If you listened to some of  the debate last week, you might have gotten the impression that Maine is in danger of doing too much about climate change.

Opponents of a bill that would create a 30-member advisory group to recommend regulatory changes aimed at shrinking Maine’s carbon footprint say the measure would allow the executive branch to do things that ought to be done by the Legislature.

But they needn’t worry. There is more than enough work for both branches of government, especially after an eight-year period where Maine acted as if nothing was happening to the climate. That changed in 2018, when voters sent Democrat Janet Mills to the Blaine House and delivered big Democratic majorities to the House and Senate. One-party control gives the Democrats the ability to get things done on climate change. The challenge will be doing the right things, and that’s why Mills’ proposal for a council of experts makes a lot of sense.

In her testimony in favor of the council, Mills summarized the problem well. As the planet heats up as a result of humans burning fossil fuels, she said, Maine can expect “more ticks, less cod, fewer herring and scallops, lobsters moving north, sap houses facing shorter seasons. Doctors and nurses warning about growing asthma rates in children. Seniors warned to stay indoors as ozone rates climb.”

These threaten the health and well-being of Maine residents, as well as our leading industries. But a smart response can also create opportunities for Maine residents.

Maine currently spends $5 billion a year on oil and gas we use to generate electricity, fuel our vehicles and heat our homes. Switching to renewable energy generated here would not only reduce the amount of carbon released into the atmosphere, but also would create jobs and generate property tax revenue. Changing over will require new infrastructure, such as charging stations for electric vehicles or helping replace inefficient home-heating systems with high-efficiency electric heat pumps.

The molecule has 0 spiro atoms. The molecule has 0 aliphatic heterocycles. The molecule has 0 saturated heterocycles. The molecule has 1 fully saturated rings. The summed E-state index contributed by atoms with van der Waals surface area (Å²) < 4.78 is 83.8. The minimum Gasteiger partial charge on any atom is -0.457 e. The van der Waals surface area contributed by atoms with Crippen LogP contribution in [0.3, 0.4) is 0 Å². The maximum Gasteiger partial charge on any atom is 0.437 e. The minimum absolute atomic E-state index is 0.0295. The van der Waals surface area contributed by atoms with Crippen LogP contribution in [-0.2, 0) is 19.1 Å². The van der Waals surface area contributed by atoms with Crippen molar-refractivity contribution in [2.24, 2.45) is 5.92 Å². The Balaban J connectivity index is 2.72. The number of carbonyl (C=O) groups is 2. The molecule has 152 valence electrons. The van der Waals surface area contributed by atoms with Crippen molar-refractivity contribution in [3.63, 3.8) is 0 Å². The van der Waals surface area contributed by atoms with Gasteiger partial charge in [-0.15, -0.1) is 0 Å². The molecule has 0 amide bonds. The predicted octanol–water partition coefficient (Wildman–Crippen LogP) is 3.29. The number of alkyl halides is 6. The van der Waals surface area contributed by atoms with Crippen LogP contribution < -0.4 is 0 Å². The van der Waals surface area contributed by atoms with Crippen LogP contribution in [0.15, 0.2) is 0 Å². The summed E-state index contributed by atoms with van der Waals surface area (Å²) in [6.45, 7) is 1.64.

The kinds of policies that will need be implemented to meet Mills’ goal of 100 percent renewable energy by 2050 will not be developed with new laws or regulatory changes on their own. It will require both branches working together along with a private sector making significant investments.

And since Maine can’t reverse global warming on its own, it will need the same kind of effort to become more resilient in the face of sea-level rise and other effects of global warming.

Mainers are right to be concerned about climate change, but one thing they don’t need to worry about is doing too much. Creation of the Maine Climate Council is an overdue response to a problem that demands swift and smart action.

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